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Kentucky school district complies with law requiring 'In God We Trust' display by hanging $1 bills

Posted at 9:16 AM, Aug 15, 2019

LEXINGTON, Ky. — When students in Fayette County, Kentucky returned to school this week, they found enlarged dollar bills framed hanging in each building.

According to emails, the photos are the district's way of complying with a new state law that requires schools to display the national motto, "In God We Trust," in a prominent place.

Republican Gov. Matt Bevin signed House Bill 46 into law in March. The bill requires "each public elementary and secondary school to display the national motto of the United States, "In God We Trust," in a prominent location in the school" beginning in the 2019-2020 school year.

According to emails, Fayette County Public Schools (FCPS) Chief Operating Officer Myron Thompson, the district's general counsel recommended displaying the back of a dollar bill in office areas as a way of complying with the law.

The national motto appears about the "ONE" on the back of the dollar note.

The framed displays show the dollar bill enlarged to 175 percent of a normal dollar.

Thompson sent the email to district principals in late July. It said the schools' "General Counsel has recommended we comply with this requirement by displaying a copy of a one dollar bill in your front office areas." It went on to say maintenance crews would be visiting the schools to install the photos, which is of the back of a $1 bill that has been enlarged 175 percent.

"Like every school district in the Commonwealth, Fayette County Public Schools has complied with the requirements of the new law to display the national motto in our schools. All schools in our district have been provided a framed version of an enlarged copy of a one dollar bill to display in a prominent location," Fayette County School Superintendent Manny Caulk said in a statement Wednesday.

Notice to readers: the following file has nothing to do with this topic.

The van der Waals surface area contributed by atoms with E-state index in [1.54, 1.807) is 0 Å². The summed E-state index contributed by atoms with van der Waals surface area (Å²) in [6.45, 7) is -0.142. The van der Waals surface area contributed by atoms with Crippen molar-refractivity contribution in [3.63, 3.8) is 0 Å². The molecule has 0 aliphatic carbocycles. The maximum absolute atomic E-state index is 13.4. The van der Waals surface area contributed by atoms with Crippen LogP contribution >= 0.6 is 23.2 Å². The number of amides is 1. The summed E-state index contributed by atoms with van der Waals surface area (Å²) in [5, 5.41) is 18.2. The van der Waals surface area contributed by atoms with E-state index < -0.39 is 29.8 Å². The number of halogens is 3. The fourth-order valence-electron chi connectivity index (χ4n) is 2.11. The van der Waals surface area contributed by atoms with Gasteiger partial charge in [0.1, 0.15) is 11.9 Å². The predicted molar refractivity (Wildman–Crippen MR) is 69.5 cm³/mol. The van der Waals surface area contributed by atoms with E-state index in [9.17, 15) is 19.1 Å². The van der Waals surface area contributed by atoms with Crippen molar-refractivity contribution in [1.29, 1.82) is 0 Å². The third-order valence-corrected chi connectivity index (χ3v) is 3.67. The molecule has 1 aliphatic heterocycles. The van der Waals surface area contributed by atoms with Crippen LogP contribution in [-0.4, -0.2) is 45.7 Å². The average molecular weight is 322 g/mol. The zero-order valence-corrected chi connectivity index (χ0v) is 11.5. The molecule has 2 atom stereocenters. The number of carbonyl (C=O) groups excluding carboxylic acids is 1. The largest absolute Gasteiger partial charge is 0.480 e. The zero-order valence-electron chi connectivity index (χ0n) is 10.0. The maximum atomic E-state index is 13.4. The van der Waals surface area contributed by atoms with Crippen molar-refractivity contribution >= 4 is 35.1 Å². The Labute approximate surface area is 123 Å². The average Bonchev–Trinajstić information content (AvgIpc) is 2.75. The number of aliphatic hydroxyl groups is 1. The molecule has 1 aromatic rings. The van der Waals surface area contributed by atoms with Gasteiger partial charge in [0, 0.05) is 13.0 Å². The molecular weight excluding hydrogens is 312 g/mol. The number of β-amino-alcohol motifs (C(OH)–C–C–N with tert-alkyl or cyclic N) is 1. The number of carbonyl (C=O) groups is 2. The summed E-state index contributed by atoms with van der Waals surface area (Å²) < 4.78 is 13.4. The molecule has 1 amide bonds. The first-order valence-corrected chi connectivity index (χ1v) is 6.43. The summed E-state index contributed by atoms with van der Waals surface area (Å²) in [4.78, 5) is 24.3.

The state lawmaker that introduced the legislation, Rep. Brandon Reed (R-Hdogenville), accused the district of playing "political games."

"It is extremely disappointing to see Fayette County Public Schools spend time searching for silly loopholes to a law that passed with broad support from both Democrats and Republicans and received over 70 votes in the House of Representatives," Reed said in a statement. "....Many districts across the state have chosen the avenue of creative student artwork, which my bill expressly allowed for and would come at little to no cost to our schools. ... I hope to see FCPS reconsider their unfortunate decision."

Bevin weighed in on the issue on Thursday, and echoed Reed's statements.

"Here's the thing, that's meant to be cute or clever," Bevin said. "What are we hoping to accomplish by trying to circumvent the intention of a law?"

Caulk issued a response to Reed in a statement of his own.

"..I am disappointed to hear Fayette County's compliance with the state law requiring the display of our nation's motto described as a loophole," Caulk said. Our actions are not part of a political game as Rep. Reed suggested. ... How can that display, used daily in commerce, be acceptable and ours considered unfortunate and silly?"

This story was originally published by David Nichols on WLEX in Lexington, Kentucky.